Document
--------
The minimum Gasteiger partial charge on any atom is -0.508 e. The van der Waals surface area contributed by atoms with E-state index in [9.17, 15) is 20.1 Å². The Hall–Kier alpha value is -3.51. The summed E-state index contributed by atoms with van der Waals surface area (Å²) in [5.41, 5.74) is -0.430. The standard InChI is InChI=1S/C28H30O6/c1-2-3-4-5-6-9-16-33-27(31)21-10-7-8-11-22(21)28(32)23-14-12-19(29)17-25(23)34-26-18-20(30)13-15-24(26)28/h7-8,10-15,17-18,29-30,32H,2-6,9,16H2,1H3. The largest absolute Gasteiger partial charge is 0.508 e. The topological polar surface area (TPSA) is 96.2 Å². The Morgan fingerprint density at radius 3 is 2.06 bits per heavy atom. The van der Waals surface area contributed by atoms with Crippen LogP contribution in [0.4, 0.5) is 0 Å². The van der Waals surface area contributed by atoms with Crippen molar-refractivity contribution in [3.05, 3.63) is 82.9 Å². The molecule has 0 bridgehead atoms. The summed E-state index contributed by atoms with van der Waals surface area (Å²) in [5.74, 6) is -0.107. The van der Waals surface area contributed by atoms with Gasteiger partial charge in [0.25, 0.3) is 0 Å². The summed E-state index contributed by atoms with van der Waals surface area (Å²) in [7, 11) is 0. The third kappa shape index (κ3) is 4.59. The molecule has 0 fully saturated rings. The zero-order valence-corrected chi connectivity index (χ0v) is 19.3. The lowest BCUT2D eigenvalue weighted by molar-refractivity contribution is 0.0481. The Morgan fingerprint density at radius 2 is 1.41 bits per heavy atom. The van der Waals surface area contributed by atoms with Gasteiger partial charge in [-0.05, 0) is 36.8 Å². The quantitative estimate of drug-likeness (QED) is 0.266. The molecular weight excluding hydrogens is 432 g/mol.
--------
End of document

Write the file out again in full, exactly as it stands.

The minimum Gasteiger partial charge on any atom is -0.508 e. The van der Waals surface area contributed by atoms with E-state index in [9.17, 15) is 20.1 Å². The Hall–Kier alpha value is -3.51. The summed E-state index contributed by atoms with van der Waals surface area (Å²) in [5.41, 5.74) is -0.430. The standard InChI is InChI=1S/C28H30O6/c1-2-3-4-5-6-9-16-33-27(31)21-10-7-8-11-22(21)28(32)23-14-12-19(29)17-25(23)34-26-18-20(30)13-15-24(26)28/h7-8,10-15,17-18,29-30,32H,2-6,9,16H2,1H3. The largest absolute Gasteiger partial charge is 0.508 e. The topological polar surface area (TPSA) is 96.2 Å². The Morgan fingerprint density at radius 3 is 2.06 bits per heavy atom. The van der Waals surface area contributed by atoms with Crippen LogP contribution in [0.4, 0.5) is 0 Å². The van der Waals surface area contributed by atoms with Crippen molar-refractivity contribution in [3.05, 3.63) is 82.9 Å². The molecule has 0 bridgehead atoms. The summed E-state index contributed by atoms with van der Waals surface area (Å²) in [5.74, 6) is -0.107. The van der Waals surface area contributed by atoms with Gasteiger partial charge in [0.25, 0.3) is 0 Å². The summed E-state index contributed by atoms with van der Waals surface area (Å²) in [7, 11) is 0. The third kappa shape index (κ3) is 4.59. The molecule has 0 fully saturated rings. The zero-order valence-corrected chi connectivity index (χ0v) is 19.3. The lowest BCUT2D eigenvalue weighted by molar-refractivity contribution is 0.0481. The Morgan fingerprint density at radius 2 is 1.41 bits per heavy atom. The van der Waals surface area contributed by atoms with Gasteiger partial charge in [-0.05, 0) is 36.8 Å². The quantitative estimate of drug-likeness (QED) is 0.266. The molecular weight excluding hydrogens is 432 g/mol.